Sometimes, a simple date, a simple combination of numbers, can mean so much. To most of our generation, it is 9/11. To me, it's 9/3/2016. Just another day on the calendar for most people, yet powerful enough to bring a grown man to his knees.
Yesterday, a friend of mine asked me how I felt about today coming up. I answered that it is what it is. I can't stop the day from coming and you learn to just accept it. At the same time, I think it helps in healing in many ways. With emotional pain, you have to just sit with it sometimes. Allow it to overwhelm you almost like a large, crashing wave.
It always brings me back to that day four years ago. A day that had started so well, on a long weekend. Having just come back from vacation. Excited about the afternoon and the fair we were going to. Looking forward to our gym's beach day that was going to happen on that Monday for Labor Day. And how by the end of that day, everything had changed. My whole life.
It has been a long four years with a lot of soul searching, a lot of ups and downs and forced growth. One of my ways of dealing with pain is physical exercise. It has been both healing and cathartic. It also helps numb the pain. I've made it my mission to do something every year that scares the sh*t out of me; use it as a way to raise funds for Liam's foundation and raise awareness for our fight against drunk driving. Last year, it was running the Grand Canyon, rim to rim to rim on September 7th. This year, it was going to be to attempt to run the Machu Picchu twice (52 miles). Due to COVID-19, it wasn't possible to do it this year and I wasn't sure what I was going to do still. So when my friend Micah told me two weeks ago he was hosting a virtual marathon for his non-profit Heroes and Horses on September 6th, I decided to do that. Micah's non-profit helps veterans deal with PTSD. Micah, a special ops vet himself, is very familiar with PTSD, as am I, unfortunately. A few friends are joining me to run for Team Liam's Life: Jose, who lost his father in a tragic accident, Christos Giagos, who has just come off neck surgery and hasn't run more than 5 miles since the surgery, and Shane Fazen. We will probably not break any records but that's also not why we run. We run for change and we run for healing.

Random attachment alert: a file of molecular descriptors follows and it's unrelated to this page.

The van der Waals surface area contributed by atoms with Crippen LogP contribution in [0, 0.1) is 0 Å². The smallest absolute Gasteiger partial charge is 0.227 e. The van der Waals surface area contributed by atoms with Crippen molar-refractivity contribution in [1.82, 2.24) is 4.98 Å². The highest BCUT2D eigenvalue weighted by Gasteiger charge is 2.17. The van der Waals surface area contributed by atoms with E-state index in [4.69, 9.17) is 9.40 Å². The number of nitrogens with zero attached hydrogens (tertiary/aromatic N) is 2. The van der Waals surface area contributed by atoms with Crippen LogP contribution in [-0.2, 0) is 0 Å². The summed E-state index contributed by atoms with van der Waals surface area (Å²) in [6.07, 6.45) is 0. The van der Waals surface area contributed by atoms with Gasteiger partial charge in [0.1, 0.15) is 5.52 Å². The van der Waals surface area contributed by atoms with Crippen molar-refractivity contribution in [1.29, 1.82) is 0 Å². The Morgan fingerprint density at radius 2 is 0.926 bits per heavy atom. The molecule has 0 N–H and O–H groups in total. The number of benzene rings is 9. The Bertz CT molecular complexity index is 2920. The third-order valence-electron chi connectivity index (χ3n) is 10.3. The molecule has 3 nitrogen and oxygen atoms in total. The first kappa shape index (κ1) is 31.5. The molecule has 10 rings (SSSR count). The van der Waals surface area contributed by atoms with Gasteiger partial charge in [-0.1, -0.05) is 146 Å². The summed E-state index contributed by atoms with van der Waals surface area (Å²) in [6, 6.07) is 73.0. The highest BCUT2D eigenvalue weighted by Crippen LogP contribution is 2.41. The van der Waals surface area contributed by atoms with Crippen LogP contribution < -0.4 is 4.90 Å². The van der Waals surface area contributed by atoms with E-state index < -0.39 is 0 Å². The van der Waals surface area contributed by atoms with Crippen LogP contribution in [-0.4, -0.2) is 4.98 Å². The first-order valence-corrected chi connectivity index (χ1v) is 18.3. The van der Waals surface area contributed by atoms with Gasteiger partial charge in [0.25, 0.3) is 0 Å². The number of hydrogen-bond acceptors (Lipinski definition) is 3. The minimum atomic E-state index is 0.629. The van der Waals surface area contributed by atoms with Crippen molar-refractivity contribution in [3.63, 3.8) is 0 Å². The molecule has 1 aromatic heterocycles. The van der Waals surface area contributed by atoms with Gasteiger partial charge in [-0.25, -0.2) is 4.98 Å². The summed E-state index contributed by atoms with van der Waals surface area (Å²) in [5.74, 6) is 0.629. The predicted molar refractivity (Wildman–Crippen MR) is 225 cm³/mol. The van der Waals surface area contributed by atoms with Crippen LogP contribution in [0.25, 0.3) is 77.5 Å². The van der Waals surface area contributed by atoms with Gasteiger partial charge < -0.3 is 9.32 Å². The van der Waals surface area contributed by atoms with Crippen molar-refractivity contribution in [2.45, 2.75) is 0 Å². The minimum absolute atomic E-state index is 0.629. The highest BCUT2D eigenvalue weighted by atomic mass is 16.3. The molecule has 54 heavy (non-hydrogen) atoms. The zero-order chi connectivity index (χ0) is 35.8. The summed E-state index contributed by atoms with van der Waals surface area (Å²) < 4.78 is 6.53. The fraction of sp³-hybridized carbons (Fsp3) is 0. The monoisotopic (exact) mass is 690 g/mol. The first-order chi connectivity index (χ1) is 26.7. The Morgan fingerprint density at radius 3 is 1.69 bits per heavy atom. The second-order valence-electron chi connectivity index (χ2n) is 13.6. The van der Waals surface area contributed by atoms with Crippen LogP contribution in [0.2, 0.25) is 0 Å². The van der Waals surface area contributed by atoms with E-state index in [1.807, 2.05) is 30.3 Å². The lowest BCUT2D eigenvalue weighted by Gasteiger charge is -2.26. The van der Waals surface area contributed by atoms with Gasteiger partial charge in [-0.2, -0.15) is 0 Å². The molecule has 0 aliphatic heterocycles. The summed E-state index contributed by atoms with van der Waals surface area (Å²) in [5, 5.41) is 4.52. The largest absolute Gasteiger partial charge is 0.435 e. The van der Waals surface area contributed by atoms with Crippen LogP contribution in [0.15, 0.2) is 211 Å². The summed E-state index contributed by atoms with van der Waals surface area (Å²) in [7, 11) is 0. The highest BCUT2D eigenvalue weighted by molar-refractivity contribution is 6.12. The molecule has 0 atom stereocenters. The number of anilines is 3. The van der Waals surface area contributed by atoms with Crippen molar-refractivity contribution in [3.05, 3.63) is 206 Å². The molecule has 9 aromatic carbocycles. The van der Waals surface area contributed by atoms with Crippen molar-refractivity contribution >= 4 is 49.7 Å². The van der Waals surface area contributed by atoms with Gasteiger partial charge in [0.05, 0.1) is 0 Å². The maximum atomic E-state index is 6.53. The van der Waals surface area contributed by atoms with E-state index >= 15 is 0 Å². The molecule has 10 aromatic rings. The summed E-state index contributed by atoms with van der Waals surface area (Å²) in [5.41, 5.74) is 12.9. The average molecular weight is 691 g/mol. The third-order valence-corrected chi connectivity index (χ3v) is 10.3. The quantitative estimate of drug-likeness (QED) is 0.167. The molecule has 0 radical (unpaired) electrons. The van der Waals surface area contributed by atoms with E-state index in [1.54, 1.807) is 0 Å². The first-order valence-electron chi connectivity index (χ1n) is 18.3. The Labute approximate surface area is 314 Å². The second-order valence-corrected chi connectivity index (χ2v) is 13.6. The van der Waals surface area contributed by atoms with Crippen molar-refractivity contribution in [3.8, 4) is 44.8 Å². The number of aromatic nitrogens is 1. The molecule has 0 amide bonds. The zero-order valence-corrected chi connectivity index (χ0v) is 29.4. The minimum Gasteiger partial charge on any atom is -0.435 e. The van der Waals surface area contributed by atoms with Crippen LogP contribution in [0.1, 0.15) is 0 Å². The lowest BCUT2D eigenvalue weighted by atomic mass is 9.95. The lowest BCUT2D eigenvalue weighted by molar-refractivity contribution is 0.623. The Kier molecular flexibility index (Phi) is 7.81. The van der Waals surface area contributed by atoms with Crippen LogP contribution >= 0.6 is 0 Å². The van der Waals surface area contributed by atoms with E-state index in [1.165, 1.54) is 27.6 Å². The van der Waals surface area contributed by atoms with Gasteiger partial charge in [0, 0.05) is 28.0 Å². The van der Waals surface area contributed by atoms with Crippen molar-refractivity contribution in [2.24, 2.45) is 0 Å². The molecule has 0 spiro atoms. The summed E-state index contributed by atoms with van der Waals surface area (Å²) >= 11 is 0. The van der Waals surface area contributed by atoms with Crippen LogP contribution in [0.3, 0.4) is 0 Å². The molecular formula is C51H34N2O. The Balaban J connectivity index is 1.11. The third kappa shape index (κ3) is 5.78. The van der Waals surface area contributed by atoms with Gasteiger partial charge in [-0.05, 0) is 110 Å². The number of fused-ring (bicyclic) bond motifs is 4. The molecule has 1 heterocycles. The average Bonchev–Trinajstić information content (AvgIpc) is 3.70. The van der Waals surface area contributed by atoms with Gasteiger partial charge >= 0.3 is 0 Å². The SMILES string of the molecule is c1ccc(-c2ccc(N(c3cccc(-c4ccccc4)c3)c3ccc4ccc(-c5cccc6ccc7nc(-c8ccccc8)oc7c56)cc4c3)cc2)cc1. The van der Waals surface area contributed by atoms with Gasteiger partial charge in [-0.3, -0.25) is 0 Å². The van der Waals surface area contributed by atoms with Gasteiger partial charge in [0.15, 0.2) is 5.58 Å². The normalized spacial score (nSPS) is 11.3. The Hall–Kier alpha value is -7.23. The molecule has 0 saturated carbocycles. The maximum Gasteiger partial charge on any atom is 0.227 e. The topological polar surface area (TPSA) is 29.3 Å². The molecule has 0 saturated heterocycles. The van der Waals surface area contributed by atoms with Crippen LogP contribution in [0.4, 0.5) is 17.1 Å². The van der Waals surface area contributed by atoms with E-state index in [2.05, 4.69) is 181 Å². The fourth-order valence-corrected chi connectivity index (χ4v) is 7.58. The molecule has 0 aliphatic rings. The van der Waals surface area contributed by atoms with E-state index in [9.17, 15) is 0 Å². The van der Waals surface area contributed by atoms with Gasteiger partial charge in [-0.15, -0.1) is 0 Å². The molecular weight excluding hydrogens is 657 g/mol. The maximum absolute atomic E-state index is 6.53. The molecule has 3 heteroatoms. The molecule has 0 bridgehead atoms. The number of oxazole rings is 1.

So although the day continues to be, and always will be difficult, we will continue to see it through. This year, next year and the years to come and although it will always hurt and always be difficult, we continue to live and we do so at peace.
So for you, or anyone you know who is coping with grief and/or PTSD, know that there are ways to find your way back.
I miss you every day Lilla Bebisen.